5. Funder of the research: Irish Research Council.

Siobhan O'Brien Green

  1. Supervisor: Professor Trevor Spratt
  2. Nationality: Irish
  3. Working title of my PhD: Factors associated with the disclosure of domestic violence and subsequent positive service utilisation during and after pregnancy.
  4. Description of the research: This qualitative study is interview women in Ireland who have experienced domestic violence during pregnancy (or pregnancies) and who have sought help and safety in order to determine key supports and enablers both individuals and professionals; structures; responses; and referrals which enhance and allow safety and help seeking. The study will allow a greater understanding of the process of help seeking and a more research based targeted screening and responding to disclosures, information provision and effective supports to be available in maternity, health and relevant services in Ireland.
  5. Funder of the research: School of Social Work and Social Policy
  6. Details of related presentations/papers:

    "An exploration of the processes involved when women chose to disclose they are experiencing domestic violence during pregnancy", presentation at the II European Conference on Domestic Violence, FPCEUP, University of Porto, Portugal. 8 September 2017.
    “Sexual Violence in the context of migration”, presentation atSonas training for HSE staff on migrant women and gender based violence , Dublin, 23 June 2017
    “Organising Focus Groups: process and logistics” presentation at the 2nd Academic Seminar MAP-FGM, Female Genital Mutilation/Cutting at the intersection of qualitative, quantitative and mixed method research – Experiences from Africa and Europe. Brussels, Belgium, 9 June 2017.
    “Gender based violence pre and post-migration for women and girls now living in Ireland”, panel presentation to the Oversight Group to the 2nd National Action Plan on Women, Peace and Security (UNSCR 1325), Department of Foreign Affairs and Trade, Dublin, 15 September 2016.
    “Domestic violence and pregnancy”, training presentation at the National Return to Midwifery Practice Course, Centre for Midwifery Education, Coombe Women & Infants University Hospital, Dublin, 8 July 2016.

Catherine O'Dare

  1. Supervisor: Prof Virpi Timonen and Dr. Catherine Conlon
  2. Nationality: Irish
  3. Working title of my PhD: ‘The experience, meaning and significance of intergenerational friendships to older people in Ireland'
  4. Description of the research: The importance and benefits of friendship in individuals' lives are lauded in research and policy. Friendship provides individuals with a place to be themselves, to do the things they enjoy with like-minded people whose company they enjoy, and who have their trust and confidence. That these chosen good friends are of a different generation may provide valuable insights into ageing, age stereotyping and ageist assumptions. This study will seek to explore and understand intergenerational friendships from the perspective of the ‘older’ friend. Taking a qualitative approach using Constructivist Grounded Theory, rich data will be gathered through in-depth semi-structured interviews incorporating photo elicitation. The research is therefore intended to contribute valuable and substantive knowledge to ageing, friendship and generation literature.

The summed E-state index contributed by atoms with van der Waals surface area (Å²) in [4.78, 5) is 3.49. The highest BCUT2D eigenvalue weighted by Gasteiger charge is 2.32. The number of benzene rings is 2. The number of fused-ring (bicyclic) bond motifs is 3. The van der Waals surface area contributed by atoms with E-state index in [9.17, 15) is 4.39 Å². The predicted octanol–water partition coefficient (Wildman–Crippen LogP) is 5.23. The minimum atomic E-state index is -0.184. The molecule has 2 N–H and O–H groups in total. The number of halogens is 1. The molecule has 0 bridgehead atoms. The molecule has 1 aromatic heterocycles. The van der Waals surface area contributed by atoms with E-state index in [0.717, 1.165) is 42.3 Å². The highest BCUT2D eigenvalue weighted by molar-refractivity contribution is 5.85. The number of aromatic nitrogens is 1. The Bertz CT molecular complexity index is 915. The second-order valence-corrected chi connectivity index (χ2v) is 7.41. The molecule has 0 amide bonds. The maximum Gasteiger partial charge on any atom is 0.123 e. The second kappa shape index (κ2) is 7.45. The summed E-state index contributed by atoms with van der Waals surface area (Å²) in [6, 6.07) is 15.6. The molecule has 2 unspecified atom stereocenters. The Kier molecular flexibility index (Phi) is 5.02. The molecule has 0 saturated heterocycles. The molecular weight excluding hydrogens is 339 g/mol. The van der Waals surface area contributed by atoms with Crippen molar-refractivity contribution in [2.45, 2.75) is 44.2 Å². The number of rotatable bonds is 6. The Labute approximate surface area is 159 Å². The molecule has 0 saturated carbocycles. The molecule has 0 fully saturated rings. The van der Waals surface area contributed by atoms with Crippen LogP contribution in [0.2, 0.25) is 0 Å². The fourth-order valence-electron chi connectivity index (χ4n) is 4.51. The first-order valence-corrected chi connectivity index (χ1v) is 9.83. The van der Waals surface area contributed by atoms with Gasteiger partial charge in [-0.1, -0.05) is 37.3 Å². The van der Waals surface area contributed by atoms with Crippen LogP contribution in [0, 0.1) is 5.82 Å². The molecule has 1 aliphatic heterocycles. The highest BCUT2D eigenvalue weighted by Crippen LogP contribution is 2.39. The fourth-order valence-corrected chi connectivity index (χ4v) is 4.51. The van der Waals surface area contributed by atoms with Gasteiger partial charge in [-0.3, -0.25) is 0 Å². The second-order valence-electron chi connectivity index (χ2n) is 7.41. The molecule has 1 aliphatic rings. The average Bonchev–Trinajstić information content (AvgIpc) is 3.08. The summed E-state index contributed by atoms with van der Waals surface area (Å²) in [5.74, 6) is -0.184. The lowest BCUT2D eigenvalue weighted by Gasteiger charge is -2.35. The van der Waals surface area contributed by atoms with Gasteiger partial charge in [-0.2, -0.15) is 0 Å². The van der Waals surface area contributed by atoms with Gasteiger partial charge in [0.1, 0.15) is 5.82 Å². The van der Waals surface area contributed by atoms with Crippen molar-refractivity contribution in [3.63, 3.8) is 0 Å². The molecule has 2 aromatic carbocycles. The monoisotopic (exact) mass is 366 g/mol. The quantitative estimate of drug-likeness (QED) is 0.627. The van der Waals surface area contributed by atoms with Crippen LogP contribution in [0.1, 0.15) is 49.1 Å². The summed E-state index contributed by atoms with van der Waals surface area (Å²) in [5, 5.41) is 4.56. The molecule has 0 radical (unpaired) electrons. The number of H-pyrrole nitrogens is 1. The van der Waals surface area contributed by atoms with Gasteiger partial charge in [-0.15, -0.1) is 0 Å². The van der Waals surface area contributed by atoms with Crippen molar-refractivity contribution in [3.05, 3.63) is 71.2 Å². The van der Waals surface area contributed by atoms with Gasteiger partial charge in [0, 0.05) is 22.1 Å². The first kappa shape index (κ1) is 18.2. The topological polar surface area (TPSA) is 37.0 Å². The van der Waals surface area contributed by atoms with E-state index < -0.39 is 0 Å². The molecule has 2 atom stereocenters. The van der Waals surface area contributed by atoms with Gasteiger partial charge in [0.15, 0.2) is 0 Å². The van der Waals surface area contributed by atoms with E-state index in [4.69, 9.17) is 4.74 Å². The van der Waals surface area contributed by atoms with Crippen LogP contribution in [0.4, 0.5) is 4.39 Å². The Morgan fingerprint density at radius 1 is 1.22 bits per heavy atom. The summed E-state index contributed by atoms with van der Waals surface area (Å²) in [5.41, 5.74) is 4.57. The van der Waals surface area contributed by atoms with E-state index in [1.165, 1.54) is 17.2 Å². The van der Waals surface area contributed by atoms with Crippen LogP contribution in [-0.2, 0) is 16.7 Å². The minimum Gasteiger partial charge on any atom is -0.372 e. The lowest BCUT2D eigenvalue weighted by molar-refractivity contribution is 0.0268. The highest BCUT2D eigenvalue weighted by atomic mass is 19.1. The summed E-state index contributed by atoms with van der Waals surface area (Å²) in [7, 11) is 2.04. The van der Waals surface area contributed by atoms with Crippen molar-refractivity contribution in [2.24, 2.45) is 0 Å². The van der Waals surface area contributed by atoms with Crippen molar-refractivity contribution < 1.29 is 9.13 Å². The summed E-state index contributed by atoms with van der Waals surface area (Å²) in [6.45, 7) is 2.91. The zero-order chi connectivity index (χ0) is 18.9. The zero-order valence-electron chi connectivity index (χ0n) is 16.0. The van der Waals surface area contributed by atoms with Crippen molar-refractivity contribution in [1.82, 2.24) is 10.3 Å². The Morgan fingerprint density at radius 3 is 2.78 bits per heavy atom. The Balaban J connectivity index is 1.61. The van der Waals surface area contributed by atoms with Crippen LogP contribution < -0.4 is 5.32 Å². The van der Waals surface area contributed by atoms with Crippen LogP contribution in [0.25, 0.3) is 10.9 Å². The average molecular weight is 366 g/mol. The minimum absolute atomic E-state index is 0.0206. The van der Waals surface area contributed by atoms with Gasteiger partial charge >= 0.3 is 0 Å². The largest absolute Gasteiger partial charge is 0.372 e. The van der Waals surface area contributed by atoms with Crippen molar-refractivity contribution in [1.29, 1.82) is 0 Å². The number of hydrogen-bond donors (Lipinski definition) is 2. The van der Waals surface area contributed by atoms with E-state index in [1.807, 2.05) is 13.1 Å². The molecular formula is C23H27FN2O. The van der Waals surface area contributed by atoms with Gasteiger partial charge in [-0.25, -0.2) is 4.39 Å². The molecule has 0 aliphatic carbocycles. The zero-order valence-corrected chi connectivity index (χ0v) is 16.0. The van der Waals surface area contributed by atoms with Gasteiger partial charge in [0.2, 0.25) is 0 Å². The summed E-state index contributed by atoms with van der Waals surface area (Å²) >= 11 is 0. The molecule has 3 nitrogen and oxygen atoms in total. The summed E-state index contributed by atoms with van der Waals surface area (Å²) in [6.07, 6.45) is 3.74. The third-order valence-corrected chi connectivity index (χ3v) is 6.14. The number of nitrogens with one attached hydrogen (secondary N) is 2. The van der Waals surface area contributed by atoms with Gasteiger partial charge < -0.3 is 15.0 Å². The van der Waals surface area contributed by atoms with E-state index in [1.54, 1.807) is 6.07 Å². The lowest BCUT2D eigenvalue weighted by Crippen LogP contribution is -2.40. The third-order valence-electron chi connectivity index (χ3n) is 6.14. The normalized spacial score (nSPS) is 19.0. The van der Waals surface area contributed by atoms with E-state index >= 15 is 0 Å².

5. Funder of the research: Postgraduate Studentship from the School of Social Work and Social Policy.

Daneille O'Sullivan

  1. Supervisor: Dr Paula Mayock
  2. Nationality: Irish
  3. Working title of my PhD: LGBT Prisoners in Ireland: Lives, Experiences and Policy
  4. Description of the research: In recent years, Ireland has seen a significant social movement towards granting full participative rights to LGBT citizens. However, there is a paucity of research on the experiences of incarcerated LGBT people. This proposed research, which is qualitative and exploratory in nature, aims to examine the experiences of LGBT prisoners and policy responses to LGBT prisoners in Ireland. Thirty interviews will be conducted with the following participants: currently incarcerated LGBT prisoners (n=10); formerly incarcerated LGBT prisoners (n=10); key stakeholders (n=10). This research aims to bridge a clear gap in knowledge and understanding of the situations and experiences of LGBT prisoners, with a particular focus on their physical and mental healthcare needs, placement procedures, and how the prison system responds to their needs. It is anticipated that the findings of this research will help to inform the development of policy and procedure that will in turn lead to better practice in responding to the needs of LGBT prisoners.
  5. Funder of the research: School of Social Work and Social Policy

sarah parker Sarah Parker

  1. Supervisor: Dr Paula Mayock
  2. Nationality: Irish
  3. Working title of my PhD: Understanding Family Homelessness in the Dublin Region: A Mixed Methods Longitudinal Approach’